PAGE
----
There are many older workers who've already worked hard at jobs for many years. They would love to retire. But they don't, because early retirement on Social Security is very costly: you lose benefits every month over your entire future life, unless you hang on to the regular retirement age. We should give these people a break, and lower, not raise, the full-benefit Social Security retirement age—say, to 62 for the next three years. This would give millions a chance to get out, if they want to.
Encouraging early retirements would mean that young people—just out of school, with fresh skills, good health, and high energy—would get the jobs they need now. They would not be stuck waiting, or spinning their wheels in school, for years and years. Meanwhile, the retirees, supported by Social Security and Medicare, would provide a continuing stable support to total demand, creating jobs for others as they get older.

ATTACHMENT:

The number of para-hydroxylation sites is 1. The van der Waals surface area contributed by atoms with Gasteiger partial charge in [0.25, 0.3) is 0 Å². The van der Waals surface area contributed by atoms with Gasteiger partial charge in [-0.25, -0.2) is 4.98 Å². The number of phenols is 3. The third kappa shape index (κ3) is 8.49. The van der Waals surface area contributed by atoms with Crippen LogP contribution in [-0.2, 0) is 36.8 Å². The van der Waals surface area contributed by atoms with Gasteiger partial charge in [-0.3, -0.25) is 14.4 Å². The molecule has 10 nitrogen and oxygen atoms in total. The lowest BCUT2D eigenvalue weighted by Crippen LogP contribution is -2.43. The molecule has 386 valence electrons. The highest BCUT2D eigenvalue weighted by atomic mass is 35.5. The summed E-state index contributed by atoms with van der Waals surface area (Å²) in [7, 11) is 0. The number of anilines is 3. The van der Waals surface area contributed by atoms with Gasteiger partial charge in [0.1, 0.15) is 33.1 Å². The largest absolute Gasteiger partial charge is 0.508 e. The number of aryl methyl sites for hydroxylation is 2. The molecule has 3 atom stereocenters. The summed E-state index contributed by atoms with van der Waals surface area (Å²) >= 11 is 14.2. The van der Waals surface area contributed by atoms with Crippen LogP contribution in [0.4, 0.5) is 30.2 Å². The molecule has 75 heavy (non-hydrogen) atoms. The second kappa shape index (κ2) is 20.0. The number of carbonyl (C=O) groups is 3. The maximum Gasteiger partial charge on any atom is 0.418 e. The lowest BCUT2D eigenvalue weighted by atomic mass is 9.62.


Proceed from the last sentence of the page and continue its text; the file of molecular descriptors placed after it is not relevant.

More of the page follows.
This is the way the economy should work. When we have older people, we must care for them, and the best way to do that is to give them the resources to support themselves. There is no "burden problem" as our economy is plenty productive for the working population to support the elderly in modest comfort, particularly if we include some of our truly wealthy in the tax base.
Care for the elderly, energy, climate change, the Gulf of Mexico catastrophe, our decayed infrastructure, public health—these are real issues. Let's deal with them. The "long-term budget deficit" is a phony problem, ginned up by politicians, some economists, and the historic enemies of Social Security and Medicare on Wall Street. For God's sake, let's not sacrifice our most successful social programs to the hysteria we're hearing from them. Web Link